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July 17, 2015

All about the different area codes

Got any thoughts on this notorious Final Jeopardy! clue from 2010?


Today, we’re going to go over those three-digit numbers you have to dial almost every time you pick up a phone.

Large rotary dial

Area codes first came about in 1947, as a result of the North American Numbering Plan (NANP), led by AT&T and the Bell System.

Originally, you could identify an area code by its middle digit: it was either 0 or 1, to distinguish it from exchanges (the 555 in 555-1212). The first area code was for the state of New Jersey, home of Bell Labs; it received 201.

To ring a number, one used to have to turn a rotary clockwise, release it, and let the dial “click” back to its original location. These clicks created a pulse that told the central computer what number to call. If the second digit was 0 or 1, the computer would know you were dialing an area code, and it would wait for all ten digits before trying.

The higher the number, the longer it took to dial – with zero having the longest wait-time of all. Therefore, of the 86 original area codes, the numbers with the lowest pulse counts went to the metropolitan areas with the highest call volumes.
212 – New York City (5 pulses total)
213 – Los Angeles (6)
312 – Chicago (6)
214 – Dallas (7)
313 – Detroit (7)
412 – Pittsburgh (7)

The middle “0” was used for area codes covering entire states and D.C. (like 802 for Vermont), and the “1” meant there were multiple area codes in a state (New York originally had five).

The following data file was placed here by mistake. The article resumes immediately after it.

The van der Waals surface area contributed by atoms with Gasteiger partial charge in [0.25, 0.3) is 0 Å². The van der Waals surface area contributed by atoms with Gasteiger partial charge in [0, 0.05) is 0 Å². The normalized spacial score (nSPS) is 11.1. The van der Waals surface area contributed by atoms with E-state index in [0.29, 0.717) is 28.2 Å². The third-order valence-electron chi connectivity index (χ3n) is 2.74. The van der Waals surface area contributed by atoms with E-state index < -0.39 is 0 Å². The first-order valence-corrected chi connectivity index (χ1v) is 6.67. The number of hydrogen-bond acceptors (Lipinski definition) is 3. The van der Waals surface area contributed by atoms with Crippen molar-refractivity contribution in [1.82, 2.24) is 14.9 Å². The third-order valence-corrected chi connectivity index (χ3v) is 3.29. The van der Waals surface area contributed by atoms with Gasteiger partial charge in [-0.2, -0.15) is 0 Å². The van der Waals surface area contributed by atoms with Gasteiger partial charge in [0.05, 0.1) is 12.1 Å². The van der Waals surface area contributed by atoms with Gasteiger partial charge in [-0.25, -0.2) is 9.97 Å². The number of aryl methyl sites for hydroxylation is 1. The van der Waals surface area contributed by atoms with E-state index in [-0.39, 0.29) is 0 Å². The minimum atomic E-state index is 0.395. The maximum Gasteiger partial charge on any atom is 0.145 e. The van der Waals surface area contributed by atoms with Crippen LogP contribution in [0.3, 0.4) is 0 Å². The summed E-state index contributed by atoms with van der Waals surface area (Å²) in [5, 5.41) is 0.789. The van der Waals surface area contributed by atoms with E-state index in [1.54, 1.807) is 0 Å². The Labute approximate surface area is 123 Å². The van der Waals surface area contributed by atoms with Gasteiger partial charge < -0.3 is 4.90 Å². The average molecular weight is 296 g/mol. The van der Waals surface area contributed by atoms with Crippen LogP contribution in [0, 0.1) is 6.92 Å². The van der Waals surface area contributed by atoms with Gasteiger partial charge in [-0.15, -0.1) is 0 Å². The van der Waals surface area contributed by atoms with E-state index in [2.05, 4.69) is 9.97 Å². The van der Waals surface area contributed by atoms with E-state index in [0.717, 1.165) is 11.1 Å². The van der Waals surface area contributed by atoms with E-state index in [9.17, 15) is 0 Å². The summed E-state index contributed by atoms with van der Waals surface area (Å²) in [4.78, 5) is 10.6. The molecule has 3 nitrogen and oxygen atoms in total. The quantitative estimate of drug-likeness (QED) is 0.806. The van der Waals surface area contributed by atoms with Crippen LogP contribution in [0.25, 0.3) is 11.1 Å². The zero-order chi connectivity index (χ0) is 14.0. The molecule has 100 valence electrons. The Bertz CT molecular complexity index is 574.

There are two types of expansions of area codes: splits, in which some current customers are assigned new area codes, keeping the old and new codes geographically separate; and overlays, when multiple area codes apply to the same area.

By 1995, fax machines and the Internet had caused a rapid increase in the number of phone numbers in use. Area codes expanded to include any number except 9 as the middle digit, although the last two digits had to be different. The first two “new” area codes were 334 (Alabama) and 360 (Washington).

Here’s another clever clue, from 1999:


In 1996, the Atlanta metropolitan area became the first to require ten-digit dialing for local calls, which meant you had to use the area code even if you were calling the pizza place down the block. This is now true for much of the United States.

The only Spanish-dominant country that is still part of the NANP is the Dominican Republic. After Mexico left in 1991, its area codes were repurposed:

905 – Toronto area
706 – northern Georgia
903 – northeastern Texas

NANP area codes by year

NANP analysts believe the current numbering system will reach its capacity around 2044; a new system will have to devised by then. It will likely involve inserting a “9” into the second place in existing area codes (e.g., 603 will become 6903), which is why 9 is currently ineligible as the second digit.

For the 917 clue:

Correct response: Show

For the Cape Canaveral clue:

Correct response: Show

  1. Chuck C permalink

    I remember when I moved to FL in 77, there were just 3 area codes (305, 904, 813). 11 years later, they introduced the 4th, 407, for Orlando. Now there’s 17. :)

    • Kelly permalink